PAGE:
Four people are dead in two separate accidents in Central Ohio. In Pataskala, investigators say a head-on collision on East Broad took three lives. One vehicle crossed the center line. Early this morning, the driver of a pick-up truck was killed when he slammed into a tree in a residential area south of Route 104 [...]
Central Ohio Veterans Wary Of Iraq Involvment
As US Secretary of State John Kerry works to defuse a violent crisis in Iraq, a new poll shows a large majority of Americans are wary of possible re-involvement of the US military. A spot sample of Central Ohio veterans reflects similar sentiments.
Would sending troops help?
The US has sent 300 military advisers into Iraq to assess the threat posed by the group known as ISIS. Recent news organization polls show Americans have little stomach for sending combat troops back to Iraq and that reluctance extends to veterans themselves. Gabriel Diehl of Gahanna served as a medic in Iraq. He calls the renewed violence “unfortunate” and doubts whether sending US troops would help.
“It would bring stability to the region but I don’t know whether it would be in the best interests of the United States right now which is ultimately what we should be concerned about,” Diehl said.
Veteran Eric McCauley echoes Diehl. He says while the US cannot stay blind to possible threats it would be ill-advised to send combat troops at this time.
“Bottom line, best interest for our country would probably not be there because we would end up with casualties again,” Macauley said.
The US military exited Iraq in 2011 after eight years of combat. A marine company from central Ohio is among the most decorated unit that served. Tim Taylor is a veteran rifleman of Lima company who served during the 1990s. He did not deploy to Iraq. He offered only cautious comment about sending troops again.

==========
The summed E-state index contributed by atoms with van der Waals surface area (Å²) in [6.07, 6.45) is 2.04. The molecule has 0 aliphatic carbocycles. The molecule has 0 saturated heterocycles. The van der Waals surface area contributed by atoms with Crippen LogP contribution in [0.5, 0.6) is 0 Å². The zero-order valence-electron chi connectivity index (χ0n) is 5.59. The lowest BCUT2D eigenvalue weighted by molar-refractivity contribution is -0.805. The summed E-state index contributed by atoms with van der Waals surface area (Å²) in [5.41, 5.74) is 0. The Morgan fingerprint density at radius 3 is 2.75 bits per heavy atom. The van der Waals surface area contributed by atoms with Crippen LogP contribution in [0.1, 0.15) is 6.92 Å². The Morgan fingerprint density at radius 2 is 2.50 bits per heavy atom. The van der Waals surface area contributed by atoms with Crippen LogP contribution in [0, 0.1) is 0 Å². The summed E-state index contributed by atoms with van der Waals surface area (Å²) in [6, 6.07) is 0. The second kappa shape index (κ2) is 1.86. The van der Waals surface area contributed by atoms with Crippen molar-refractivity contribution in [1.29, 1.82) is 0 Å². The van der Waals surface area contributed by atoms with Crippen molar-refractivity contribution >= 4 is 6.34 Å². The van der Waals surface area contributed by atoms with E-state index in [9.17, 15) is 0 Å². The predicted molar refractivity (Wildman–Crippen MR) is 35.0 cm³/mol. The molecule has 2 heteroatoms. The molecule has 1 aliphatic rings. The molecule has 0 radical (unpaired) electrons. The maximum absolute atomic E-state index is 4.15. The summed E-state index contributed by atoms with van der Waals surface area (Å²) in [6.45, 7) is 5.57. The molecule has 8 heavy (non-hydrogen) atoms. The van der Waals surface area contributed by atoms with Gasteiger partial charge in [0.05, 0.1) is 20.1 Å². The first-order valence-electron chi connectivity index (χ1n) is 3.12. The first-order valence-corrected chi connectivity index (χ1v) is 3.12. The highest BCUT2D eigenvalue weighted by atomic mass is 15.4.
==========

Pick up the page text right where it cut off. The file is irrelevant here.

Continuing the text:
“I’d probably refrain from doing too much comment on it just because I don’t have all the facts as I’ve learned during my time in the service that basically there’s a lot deeper intel on some of those operations that go on or what we may or may not do,” Taylor said.
Veteran Diehl sums up a sentiment expressed by the large majority of Americans when asked about future troop involvement.
“You can’t go around chasing ghosts all over the world as to what could be or could not be a threat to the United States. You could get involved into a lot of prolonged conflicts doing that wouldn’t necessarily bring any rewards.”
Secretary of State John Kerry continues to work for a diplomatic solution to the Iraq crisis and is lobbying for maintenance of a central government in Baghdad. He says the American people do not want to see “a wholesale intervention” in Iraq.
Associated Press material was used in this story.